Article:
4. Become your sponsor’s voice:  Your members will listen to you.  Whether you are sending an e-newsletter, or through social media, you are in the unique position to be leveraging your sponsor’s ability to solve problems – whether through a product offering, time-enhancing solution, or through research that they have done that will benefit your membership.  Associations should be offering to share content through their various channels.

5. Help them build relationships:  As a sponsor/exhibitor, being present to members is very important to me, and this goes well beyond the conference.  Add value to your marketing plan by offering to introduce the sponsor to your chapters, join a committee, or attend local events.

Understanding your member needs is one thing – but if you also understand your sponsors’ needs, and are able to effectively connect the two – you will both increase member engagement and will keep your sponsors paying for the opportunity to showcase themselves.

Delivering on Member Value

Time for change construction sign
In a previous blog, we talked about identifying your niche market and creating new member values. These changes may seem a bit drastic, but the time is right: People no longer join associations just because it’s the right thing to do, and you can expect every member to expect a solid return on their investment (ROI) in your organization.

To keep that ROI front and centre, here are some things you can do to move beyond a list of features and talk about the outcomes and benefits your members receive:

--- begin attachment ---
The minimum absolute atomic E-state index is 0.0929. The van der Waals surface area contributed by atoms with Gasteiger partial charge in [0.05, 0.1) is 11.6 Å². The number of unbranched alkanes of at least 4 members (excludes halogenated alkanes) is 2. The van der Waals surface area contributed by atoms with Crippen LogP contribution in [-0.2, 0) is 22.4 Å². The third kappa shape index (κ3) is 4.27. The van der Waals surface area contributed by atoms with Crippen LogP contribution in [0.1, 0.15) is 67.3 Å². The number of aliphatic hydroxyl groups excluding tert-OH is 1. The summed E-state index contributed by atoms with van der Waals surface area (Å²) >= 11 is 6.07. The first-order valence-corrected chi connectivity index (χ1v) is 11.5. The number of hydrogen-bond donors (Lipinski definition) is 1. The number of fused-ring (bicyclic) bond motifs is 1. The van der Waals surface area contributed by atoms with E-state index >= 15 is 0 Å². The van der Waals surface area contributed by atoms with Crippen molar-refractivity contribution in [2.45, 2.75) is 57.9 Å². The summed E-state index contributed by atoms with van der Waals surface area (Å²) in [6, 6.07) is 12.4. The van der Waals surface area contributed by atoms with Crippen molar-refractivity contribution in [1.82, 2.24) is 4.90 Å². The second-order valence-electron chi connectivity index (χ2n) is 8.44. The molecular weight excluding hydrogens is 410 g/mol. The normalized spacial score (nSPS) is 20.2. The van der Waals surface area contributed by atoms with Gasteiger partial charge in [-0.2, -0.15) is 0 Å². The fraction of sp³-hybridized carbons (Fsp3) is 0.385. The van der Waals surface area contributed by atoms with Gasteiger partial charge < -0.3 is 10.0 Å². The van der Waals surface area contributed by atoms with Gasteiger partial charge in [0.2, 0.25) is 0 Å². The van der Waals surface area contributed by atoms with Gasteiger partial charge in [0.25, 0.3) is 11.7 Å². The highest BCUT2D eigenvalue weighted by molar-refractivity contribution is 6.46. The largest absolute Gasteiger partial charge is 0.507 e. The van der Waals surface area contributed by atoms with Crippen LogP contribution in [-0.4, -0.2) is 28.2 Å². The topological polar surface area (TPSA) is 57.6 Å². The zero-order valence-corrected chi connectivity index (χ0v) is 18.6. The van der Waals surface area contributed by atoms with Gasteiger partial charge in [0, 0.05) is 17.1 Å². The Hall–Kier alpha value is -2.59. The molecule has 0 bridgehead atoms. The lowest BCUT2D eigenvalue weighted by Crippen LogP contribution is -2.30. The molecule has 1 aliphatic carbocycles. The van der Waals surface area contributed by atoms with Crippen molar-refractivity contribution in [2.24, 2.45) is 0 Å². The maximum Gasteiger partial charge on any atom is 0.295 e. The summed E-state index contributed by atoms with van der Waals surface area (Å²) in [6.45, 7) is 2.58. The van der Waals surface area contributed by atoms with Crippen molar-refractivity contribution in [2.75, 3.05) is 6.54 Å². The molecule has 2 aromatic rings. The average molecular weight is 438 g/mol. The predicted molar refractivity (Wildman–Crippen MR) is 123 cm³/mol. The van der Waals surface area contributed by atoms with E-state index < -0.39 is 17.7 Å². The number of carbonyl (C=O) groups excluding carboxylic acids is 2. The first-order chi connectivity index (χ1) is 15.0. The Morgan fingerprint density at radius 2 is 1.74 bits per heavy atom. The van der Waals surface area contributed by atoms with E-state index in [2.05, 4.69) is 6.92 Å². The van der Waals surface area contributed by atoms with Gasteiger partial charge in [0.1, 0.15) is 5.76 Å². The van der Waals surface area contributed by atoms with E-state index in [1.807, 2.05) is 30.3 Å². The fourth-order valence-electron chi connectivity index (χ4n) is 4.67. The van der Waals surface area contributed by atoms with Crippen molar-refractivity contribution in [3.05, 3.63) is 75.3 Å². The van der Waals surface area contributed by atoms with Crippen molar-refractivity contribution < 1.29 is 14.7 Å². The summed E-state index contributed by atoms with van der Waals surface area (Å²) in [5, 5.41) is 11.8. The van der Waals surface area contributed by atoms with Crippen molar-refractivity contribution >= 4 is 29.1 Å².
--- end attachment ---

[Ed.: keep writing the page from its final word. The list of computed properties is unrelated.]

Ÿ  Avoid catch phrases. Your members and prospects are looking for real value, and they’ll quickly detect (and reject) standard jargon they might hear from any other organization. For example, unless you can show that you really offer a vastly better setting for networking, there’s no point talking about a benefit people can receive in many different places, in person and online. 

Ÿ  Talk about the future, not the past. Your association may have been an industry leader for the last 100 years, but that won’t likely matter to someone who’s in her first 100 weeks in your industry. New members will care much more about where you’re going than where you’ve been.

Ÿ  Let your champions tell your story. Your mission statement is important as a quick definition of what your association is about. But newer generations of members will look for feedback from other members, making testimonials an increasingly powerful tool.

Ÿ  Create the right marketing materials. To get to the core of your value proposition, think about how your association makes a difference in members’ lives, or what they would miss if the organization didn’t exist. Find out why new members are joining and build a marketing campaign that showcases that value for potential recruits.

Ÿ  Focus on member value. Can you clearly articulate what your members need now? What they’ll likely be looking for in the next one, three, or five years? What are you doing to anticipate and deliver on those expectations?

There’s a simple way to answer these tough questions: Ask your members. Creating a simple survey can bring you the statistics and the feedback you need to make the right assessment and develop the right member recruitment and retention materials.